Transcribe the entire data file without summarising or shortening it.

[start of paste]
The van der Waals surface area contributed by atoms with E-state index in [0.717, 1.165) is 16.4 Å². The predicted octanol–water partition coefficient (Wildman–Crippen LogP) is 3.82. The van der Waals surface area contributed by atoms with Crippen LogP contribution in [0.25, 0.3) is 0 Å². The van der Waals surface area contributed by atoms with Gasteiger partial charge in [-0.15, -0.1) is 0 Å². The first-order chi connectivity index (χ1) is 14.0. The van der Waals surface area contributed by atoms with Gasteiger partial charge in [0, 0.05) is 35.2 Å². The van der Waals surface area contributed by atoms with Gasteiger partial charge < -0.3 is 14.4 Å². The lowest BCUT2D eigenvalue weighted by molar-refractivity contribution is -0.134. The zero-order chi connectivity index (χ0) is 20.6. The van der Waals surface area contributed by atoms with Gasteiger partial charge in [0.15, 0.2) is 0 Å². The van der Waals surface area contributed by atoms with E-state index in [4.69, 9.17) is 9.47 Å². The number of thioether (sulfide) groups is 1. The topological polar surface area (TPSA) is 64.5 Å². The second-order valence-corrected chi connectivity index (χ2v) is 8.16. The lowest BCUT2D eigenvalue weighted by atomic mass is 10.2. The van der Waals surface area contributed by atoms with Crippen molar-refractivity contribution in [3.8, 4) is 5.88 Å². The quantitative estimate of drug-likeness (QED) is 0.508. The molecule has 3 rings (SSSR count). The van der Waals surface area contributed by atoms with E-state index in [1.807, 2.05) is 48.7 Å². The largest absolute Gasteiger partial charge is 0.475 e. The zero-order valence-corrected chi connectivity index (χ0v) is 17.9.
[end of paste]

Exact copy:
The van der Waals surface area contributed by atoms with E-state index in [0.717, 1.165) is 16.4 Å². The predicted octanol–water partition coefficient (Wildman–Crippen LogP) is 3.82. The van der Waals surface area contributed by atoms with Crippen LogP contribution in [0.25, 0.3) is 0 Å². The van der Waals surface area contributed by atoms with Gasteiger partial charge in [-0.15, -0.1) is 0 Å². The first-order chi connectivity index (χ1) is 14.0. The van der Waals surface area contributed by atoms with Gasteiger partial charge in [0, 0.05) is 35.2 Å². The van der Waals surface area contributed by atoms with Gasteiger partial charge < -0.3 is 14.4 Å². The lowest BCUT2D eigenvalue weighted by molar-refractivity contribution is -0.134. The zero-order chi connectivity index (χ0) is 20.6. The van der Waals surface area contributed by atoms with Gasteiger partial charge in [0.15, 0.2) is 0 Å². The van der Waals surface area contributed by atoms with E-state index in [4.69, 9.17) is 9.47 Å². The number of thioether (sulfide) groups is 1. The topological polar surface area (TPSA) is 64.5 Å². The second-order valence-corrected chi connectivity index (χ2v) is 8.16. The lowest BCUT2D eigenvalue weighted by atomic mass is 10.2. The van der Waals surface area contributed by atoms with Crippen molar-refractivity contribution in [3.8, 4) is 5.88 Å². The quantitative estimate of drug-likeness (QED) is 0.508. The molecule has 3 rings (SSSR count). The van der Waals surface area contributed by atoms with E-state index in [1.807, 2.05) is 48.7 Å². The largest absolute Gasteiger partial charge is 0.475 e. The zero-order valence-corrected chi connectivity index (χ0v) is 17.9.